Favorite thing: Having a basic understanding of the timeline is a useful reference for visiting the prehistoric sites in the Vezere valley (and anywhere else): it can allget terribly confusing. It’s best to forget terms such as Neanderthal and Cro-Magnon as these are rather arbitrary terms that were used before somany sites were discovered.
Several guidebooks (notably the Michelin Guide to the Dordogne area…the French version covers a different area from the English version) have good summaries, and there is a very useful timeline on the reverse of the map of the National Museum of Prehistory. The years are also all BP (Before Present, i.e. 1950) rather than BC, for convenience. Note that a number of eras overlap. [Note that the dates given in some editions of the Michelin guide are wrong]
Lower Palaeolithic [2,000,000 to ~100,000]
Acheulian (600,000 to 100,000)
Mousterien (250,000 to 40,000)
Middle Palaeolithic [~100,000 to 40,000]
Upper Palaeolithic [40,000 to 12,500]
Chatelperronian (40,000 to 34,000)
Aurignacian (34,000 to 28,000)
Gravettian (28,000 to 22,000)
Salutrean (22,000 to 19,000)
Magdalenian (19,000 to 12,000)
Note that except for the Chatelperronian period, most of the Middle Palaeolithic era coincided with a mini Ice Age. The temperatures in the area would have been similar to those in northern Scandinavia today.
Mesolithic [12,500 to 7,500]
Neolithic [7,500 to 4,300]
Protohistoric [4,300 to 2,000]
From the Mesolithic period onwards, the termperatures increased to the current levels, so the landscape has remained largely unchanged since then.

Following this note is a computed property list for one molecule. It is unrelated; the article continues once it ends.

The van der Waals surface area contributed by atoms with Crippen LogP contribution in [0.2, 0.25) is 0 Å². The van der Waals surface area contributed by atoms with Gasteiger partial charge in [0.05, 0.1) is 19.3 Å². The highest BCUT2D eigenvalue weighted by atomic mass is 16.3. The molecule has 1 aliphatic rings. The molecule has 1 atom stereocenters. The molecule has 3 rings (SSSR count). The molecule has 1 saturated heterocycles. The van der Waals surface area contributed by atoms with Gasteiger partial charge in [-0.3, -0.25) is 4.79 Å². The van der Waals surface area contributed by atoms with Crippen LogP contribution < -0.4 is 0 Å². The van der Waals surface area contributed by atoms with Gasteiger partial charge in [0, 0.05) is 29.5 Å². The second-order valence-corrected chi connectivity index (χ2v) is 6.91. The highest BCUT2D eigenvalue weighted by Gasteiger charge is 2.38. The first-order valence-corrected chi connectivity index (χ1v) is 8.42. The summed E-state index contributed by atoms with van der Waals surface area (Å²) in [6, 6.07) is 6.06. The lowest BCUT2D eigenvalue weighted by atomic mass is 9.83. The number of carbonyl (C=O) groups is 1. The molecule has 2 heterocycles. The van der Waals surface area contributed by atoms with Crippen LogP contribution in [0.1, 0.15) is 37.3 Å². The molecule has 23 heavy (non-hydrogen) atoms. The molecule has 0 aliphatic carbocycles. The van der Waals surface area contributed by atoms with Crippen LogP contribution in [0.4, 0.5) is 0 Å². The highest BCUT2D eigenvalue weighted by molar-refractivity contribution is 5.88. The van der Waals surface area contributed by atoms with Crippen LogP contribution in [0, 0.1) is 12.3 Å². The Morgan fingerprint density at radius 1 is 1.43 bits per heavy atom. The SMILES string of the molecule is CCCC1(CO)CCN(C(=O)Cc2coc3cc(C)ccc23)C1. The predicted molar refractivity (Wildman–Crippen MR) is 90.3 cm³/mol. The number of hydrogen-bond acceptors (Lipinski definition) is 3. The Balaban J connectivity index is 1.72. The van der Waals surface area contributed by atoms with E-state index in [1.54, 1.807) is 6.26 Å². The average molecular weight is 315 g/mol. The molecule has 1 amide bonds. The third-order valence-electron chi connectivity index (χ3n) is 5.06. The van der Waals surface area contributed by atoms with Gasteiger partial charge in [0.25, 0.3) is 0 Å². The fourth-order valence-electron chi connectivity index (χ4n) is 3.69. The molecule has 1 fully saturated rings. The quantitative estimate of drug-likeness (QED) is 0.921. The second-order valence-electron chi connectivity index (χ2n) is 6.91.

At the National Museum of Prehistory in Les Eyzies-de-Tayac, this timeline is presented through the “threads of time” wall panel and the chronlogical arrangement of the displays on the first floor (second floor for Americans). Each section on the first floor is clearly labelled.
Prehistory in the Vezere Valley
Favorite thing: The prehistory of the Vezere Valley is one of the great treasures in France, if not Europe, but it is important not to expect everwhere to be like the spectacular art gallery of Lascaux. The reason Lascaux is so famous is simply because of its uniqueness. Although there are almost one hundred sites in the Vezere and surrounding valleys, many are small in size or have little obvious to see. In addition, the artistic flair of the Madelenian period is impressive because it was in the early stages of man’s artistic development. Before this time, the art was much more limited and has a lot less general appeal. The older art at L’Abris de Pataud, for example, is represented by a few very small sculptures and scratched rocks. Other sites have been excavated and then returned to their natural state, as at l’Abris de Cro-Magnon. Just don’t expect a succession of sites like Lascaux: there really is only one Lascaux. Well, only two of them, now there is a facsimile site at Lascaux II.
The Vezere Valley has seen the development of a whole industry devoted to prehistoric civilizations with varying degrees of either educational or entertainment value, from excellent visitor centres at Le Thot to Palaeolithic theme parks. In a sense, there is something for everyone.
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